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Tens of thousands of Iraqis have served with the U.S. military and other organizations during the past five and a half years as translators, drivers, construction workers, engineers, and office workers. A disturbing trend has emerged: extremists and militia groups are targeting the estimated 30,000 to 100,000 U.S.-affiliated Iraqis as traitors for working with Americans. In many cases, the lives of these Iraqis and their families are in imminent danger. Many have become refugees or internally displaced persons within Iraq. These Iraqis urgently need and deserve America’s help, and the Obama administration should act quickly to remove them from harm’s way.
Yet these Iraqis have been stuck until recently in a resettlement process lasting anywhere from six months to two years. Because of bureaucratic red tape, current U.S. policies do not adequately address the security concerns of U.S.-affiliated Iraqis. The Obama administration should initiate an immediate airlift—Operation Safe Haven Iraq 2009—of U.S.-affiliated Iraqis in need of protection as the best course of action for urgently addressing this problem.
The United States has a moral obligation to protect U.S.-affiliated Iraqis who risked their lives in service to the United States in Iraq. The Special Immigrant Visa program and the Iraq in-country refugee processing program are meant to expedite processing of U.S.-affiliated Iraqis. Both programs represent a step in the right direction, but an airlift would importantly move the majority of refugee processing out of the region while violence, though diminished, continues in Iraq.
The fate of U.S.-affiliated Iraqis deserves attention and action even as larger questions of U.S. troop withdrawal from Iraq are debated. Based on current SIV legislation allocations, an estimated 25,000 U.S.-affiliated Iraqis could benefit from an airlift over the course of five years—and likely many more, as this number does not include family members. U.S.-affiliated Iraqis are the most documented refugees in the world; they had to receive security clearances to work with Americans in Iraq and must prove that they worked with Americans for a minimum of one year to qualify for the SIV program. Yet no comprehensive list of these Iraqis exists. Compiling such a list will be a necessary step in executing an effective airlift.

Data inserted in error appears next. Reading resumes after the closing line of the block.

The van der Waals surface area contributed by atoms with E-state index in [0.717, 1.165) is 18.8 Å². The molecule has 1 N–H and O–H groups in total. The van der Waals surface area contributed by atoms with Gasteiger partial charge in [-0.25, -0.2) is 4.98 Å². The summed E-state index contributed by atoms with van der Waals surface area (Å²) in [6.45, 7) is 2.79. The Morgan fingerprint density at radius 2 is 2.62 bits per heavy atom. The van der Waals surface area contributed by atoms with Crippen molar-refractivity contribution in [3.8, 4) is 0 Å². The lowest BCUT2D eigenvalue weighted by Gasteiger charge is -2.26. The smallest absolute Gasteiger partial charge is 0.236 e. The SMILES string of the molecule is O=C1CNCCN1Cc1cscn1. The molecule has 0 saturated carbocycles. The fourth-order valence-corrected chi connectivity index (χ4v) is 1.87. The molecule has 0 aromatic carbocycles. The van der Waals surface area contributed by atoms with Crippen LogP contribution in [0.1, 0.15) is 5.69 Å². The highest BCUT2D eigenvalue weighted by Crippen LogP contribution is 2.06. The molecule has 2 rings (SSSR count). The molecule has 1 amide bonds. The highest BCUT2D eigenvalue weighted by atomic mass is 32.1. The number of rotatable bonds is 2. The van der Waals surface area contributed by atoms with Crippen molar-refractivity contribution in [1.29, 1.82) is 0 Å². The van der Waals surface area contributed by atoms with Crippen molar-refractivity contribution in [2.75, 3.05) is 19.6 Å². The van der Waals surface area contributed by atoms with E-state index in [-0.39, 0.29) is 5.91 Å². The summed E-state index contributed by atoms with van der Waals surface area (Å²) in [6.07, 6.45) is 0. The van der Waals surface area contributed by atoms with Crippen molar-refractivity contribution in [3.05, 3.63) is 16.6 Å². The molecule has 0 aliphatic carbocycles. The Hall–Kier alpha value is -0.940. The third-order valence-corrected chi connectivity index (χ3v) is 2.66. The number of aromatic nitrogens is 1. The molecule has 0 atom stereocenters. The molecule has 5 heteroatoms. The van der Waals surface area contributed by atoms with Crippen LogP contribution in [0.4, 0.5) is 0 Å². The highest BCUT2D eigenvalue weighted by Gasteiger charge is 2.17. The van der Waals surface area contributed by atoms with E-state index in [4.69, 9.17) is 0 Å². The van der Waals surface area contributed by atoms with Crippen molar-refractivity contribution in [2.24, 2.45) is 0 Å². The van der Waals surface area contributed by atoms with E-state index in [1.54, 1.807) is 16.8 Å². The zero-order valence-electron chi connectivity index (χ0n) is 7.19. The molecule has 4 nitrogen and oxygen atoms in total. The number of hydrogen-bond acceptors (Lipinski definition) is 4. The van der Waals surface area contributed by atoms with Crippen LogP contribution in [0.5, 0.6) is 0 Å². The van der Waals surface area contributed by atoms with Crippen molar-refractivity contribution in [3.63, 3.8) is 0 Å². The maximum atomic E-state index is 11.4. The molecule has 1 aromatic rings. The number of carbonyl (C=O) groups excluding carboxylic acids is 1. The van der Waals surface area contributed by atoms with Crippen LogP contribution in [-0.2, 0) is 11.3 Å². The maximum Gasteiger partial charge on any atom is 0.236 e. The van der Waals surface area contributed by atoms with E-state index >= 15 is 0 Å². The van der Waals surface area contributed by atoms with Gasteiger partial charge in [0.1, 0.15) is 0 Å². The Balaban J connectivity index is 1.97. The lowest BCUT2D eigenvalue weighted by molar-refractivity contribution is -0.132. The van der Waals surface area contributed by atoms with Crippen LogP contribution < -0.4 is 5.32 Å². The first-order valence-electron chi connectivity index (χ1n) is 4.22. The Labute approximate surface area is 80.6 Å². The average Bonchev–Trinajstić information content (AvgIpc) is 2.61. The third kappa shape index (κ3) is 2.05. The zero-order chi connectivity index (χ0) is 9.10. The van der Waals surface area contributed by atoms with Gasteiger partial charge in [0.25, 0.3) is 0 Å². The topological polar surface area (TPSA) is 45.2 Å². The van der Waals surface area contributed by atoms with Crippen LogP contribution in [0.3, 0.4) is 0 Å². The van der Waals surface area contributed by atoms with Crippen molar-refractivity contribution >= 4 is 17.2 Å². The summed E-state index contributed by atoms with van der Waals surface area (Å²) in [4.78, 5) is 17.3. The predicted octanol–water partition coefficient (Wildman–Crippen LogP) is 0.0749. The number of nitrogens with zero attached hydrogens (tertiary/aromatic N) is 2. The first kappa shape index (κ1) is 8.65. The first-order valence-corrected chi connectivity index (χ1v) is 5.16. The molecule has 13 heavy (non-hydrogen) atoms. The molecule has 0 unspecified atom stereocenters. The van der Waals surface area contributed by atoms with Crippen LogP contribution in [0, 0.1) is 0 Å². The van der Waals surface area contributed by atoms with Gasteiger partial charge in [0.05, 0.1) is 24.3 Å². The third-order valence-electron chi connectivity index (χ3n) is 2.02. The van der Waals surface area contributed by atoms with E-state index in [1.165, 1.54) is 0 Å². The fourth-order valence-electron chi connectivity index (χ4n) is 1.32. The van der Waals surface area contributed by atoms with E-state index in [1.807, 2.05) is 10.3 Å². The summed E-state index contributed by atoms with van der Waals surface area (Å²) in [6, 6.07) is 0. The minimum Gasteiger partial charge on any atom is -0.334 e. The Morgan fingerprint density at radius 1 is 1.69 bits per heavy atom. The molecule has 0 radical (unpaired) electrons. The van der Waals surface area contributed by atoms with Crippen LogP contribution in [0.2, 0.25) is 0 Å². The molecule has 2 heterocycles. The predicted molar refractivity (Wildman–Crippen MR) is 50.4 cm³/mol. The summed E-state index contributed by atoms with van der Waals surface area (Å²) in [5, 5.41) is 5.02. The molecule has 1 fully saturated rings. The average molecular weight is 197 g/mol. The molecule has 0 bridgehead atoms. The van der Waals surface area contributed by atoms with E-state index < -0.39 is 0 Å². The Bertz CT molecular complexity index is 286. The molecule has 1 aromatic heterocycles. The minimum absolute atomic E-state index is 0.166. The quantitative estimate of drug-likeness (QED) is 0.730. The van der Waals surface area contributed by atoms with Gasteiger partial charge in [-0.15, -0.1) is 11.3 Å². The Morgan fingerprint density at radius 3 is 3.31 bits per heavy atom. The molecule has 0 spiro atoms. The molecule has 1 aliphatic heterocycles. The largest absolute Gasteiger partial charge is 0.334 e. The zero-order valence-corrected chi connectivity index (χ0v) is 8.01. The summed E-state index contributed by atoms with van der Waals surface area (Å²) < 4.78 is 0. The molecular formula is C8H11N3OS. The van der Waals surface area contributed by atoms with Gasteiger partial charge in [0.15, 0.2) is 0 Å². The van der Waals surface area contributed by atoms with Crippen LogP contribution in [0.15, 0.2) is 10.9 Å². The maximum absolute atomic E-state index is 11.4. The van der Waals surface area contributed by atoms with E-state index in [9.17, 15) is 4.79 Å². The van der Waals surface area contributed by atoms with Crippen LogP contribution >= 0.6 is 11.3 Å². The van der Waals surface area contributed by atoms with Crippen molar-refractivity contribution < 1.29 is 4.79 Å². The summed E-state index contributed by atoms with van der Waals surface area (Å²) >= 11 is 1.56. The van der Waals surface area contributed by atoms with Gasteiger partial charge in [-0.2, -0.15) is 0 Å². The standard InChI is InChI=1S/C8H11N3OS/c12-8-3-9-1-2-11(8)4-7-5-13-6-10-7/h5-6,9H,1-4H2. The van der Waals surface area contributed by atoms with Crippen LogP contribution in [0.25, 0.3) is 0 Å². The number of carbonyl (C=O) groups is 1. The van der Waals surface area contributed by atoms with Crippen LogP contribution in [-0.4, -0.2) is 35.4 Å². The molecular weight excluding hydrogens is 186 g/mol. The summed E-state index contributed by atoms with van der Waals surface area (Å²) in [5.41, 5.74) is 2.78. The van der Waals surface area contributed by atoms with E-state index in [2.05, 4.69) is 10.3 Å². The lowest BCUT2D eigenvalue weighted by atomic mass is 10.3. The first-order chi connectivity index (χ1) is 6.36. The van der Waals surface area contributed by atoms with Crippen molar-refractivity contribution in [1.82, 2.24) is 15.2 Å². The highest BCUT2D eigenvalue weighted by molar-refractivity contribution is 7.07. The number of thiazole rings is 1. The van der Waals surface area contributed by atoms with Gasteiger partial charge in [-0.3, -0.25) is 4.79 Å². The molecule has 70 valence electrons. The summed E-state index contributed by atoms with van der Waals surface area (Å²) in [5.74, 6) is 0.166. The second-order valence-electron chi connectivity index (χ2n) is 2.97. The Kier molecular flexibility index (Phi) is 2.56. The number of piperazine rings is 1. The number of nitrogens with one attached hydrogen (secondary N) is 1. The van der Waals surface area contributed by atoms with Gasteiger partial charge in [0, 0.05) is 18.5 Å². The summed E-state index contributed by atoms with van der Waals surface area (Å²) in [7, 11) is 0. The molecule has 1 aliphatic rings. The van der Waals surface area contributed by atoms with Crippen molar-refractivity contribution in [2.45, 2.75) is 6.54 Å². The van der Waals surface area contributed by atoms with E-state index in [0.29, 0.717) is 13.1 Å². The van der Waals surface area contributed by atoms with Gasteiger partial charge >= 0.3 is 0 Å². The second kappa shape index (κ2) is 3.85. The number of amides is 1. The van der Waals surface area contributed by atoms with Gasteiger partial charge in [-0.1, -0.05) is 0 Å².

Many of the United States’ coalition partners—including Great Britain, Denmark, and Poland—have already airlifted Iraqis who assisted their forces for permanent resettlement in these countries. Examples of previous United States airlifts and expedited refugee processing provide a model for action, including those for Kosovar Albanians in 1999, Iraqi Kurds in 1996, and South Vietnamese in 1975.
Despite the compelling reasons and models for action, legitimate concerns exist about this type of airlift operation:
- Security: U.S.-affiliated Iraqis have already received security clearances to work with Americans, but some Iraqis could potentially harbor ill-feeling toward the United States. However, these Iraqis are seeking to leave the country because they have been labeled as traitors and want the opportunity to find safety and security in the United States, which makes this highly unlikely. The airlift model will greatly accelerate processing time, while keeping the American public safe by conducting processing in outside of the United States mainland.
- Cost: An airlift would require the United States to pay for travel costs to a third location, temporary housing and benefits during processing, and U.S. resettlement benefits after processing. The costs, while large, are not prohibitive. The transportation costs associated with an airlift would be around $100 million for 40,000 Iraqis. Projected U.S. resettlement costs for SIV Iraqis plus their families is $75 million annually.